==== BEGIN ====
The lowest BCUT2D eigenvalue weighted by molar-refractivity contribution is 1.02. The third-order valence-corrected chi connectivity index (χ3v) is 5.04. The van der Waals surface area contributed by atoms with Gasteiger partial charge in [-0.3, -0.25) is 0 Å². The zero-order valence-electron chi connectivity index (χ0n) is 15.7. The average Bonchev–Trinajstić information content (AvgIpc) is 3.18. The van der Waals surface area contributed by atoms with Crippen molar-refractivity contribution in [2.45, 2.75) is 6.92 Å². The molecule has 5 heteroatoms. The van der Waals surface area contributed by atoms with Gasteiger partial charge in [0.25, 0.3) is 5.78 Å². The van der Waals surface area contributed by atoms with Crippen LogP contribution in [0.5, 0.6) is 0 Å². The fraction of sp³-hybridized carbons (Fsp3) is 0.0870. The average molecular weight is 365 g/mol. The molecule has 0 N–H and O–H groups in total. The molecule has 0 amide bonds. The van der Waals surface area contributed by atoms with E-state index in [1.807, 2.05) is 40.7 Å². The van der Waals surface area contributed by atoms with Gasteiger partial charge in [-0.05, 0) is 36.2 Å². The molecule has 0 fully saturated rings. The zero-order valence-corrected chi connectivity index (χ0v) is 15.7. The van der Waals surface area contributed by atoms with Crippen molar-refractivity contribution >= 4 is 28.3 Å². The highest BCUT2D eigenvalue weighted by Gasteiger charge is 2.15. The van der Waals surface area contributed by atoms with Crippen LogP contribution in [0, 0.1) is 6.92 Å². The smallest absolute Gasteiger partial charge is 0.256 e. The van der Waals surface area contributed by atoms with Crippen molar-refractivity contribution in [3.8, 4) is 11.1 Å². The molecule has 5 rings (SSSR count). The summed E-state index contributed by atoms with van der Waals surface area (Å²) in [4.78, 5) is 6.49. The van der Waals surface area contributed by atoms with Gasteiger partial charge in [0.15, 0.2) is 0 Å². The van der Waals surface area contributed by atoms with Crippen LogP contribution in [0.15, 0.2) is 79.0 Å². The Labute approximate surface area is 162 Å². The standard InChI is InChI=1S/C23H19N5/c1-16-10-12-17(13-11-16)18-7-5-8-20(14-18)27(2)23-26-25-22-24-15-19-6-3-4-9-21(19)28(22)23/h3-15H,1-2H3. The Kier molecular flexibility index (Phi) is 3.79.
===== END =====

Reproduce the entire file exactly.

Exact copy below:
The lowest BCUT2D eigenvalue weighted by molar-refractivity contribution is 1.02. The third-order valence-corrected chi connectivity index (χ3v) is 5.04. The van der Waals surface area contributed by atoms with Gasteiger partial charge in [-0.3, -0.25) is 0 Å². The zero-order valence-electron chi connectivity index (χ0n) is 15.7. The average Bonchev–Trinajstić information content (AvgIpc) is 3.18. The van der Waals surface area contributed by atoms with Crippen molar-refractivity contribution in [2.45, 2.75) is 6.92 Å². The molecule has 5 heteroatoms. The van der Waals surface area contributed by atoms with Gasteiger partial charge in [0.25, 0.3) is 5.78 Å². The van der Waals surface area contributed by atoms with Crippen LogP contribution in [0.5, 0.6) is 0 Å². The fraction of sp³-hybridized carbons (Fsp3) is 0.0870. The average molecular weight is 365 g/mol. The molecule has 0 N–H and O–H groups in total. The molecule has 0 amide bonds. The van der Waals surface area contributed by atoms with E-state index in [1.807, 2.05) is 40.7 Å². The van der Waals surface area contributed by atoms with Gasteiger partial charge in [-0.05, 0) is 36.2 Å². The molecule has 0 fully saturated rings. The zero-order valence-corrected chi connectivity index (χ0v) is 15.7. The van der Waals surface area contributed by atoms with Crippen molar-refractivity contribution >= 4 is 28.3 Å². The highest BCUT2D eigenvalue weighted by Gasteiger charge is 2.15. The van der Waals surface area contributed by atoms with Crippen LogP contribution in [0, 0.1) is 6.92 Å². The smallest absolute Gasteiger partial charge is 0.256 e. The van der Waals surface area contributed by atoms with Crippen molar-refractivity contribution in [3.8, 4) is 11.1 Å². The molecule has 5 rings (SSSR count). The summed E-state index contributed by atoms with van der Waals surface area (Å²) in [4.78, 5) is 6.49. The van der Waals surface area contributed by atoms with Gasteiger partial charge in [0.15, 0.2) is 0 Å². The van der Waals surface area contributed by atoms with Crippen LogP contribution in [0.15, 0.2) is 79.0 Å². The Labute approximate surface area is 162 Å². The standard InChI is InChI=1S/C23H19N5/c1-16-10-12-17(13-11-16)18-7-5-8-20(14-18)27(2)23-26-25-22-24-15-19-6-3-4-9-21(19)28(22)23/h3-15H,1-2H3. The Kier molecular flexibility index (Phi) is 3.79.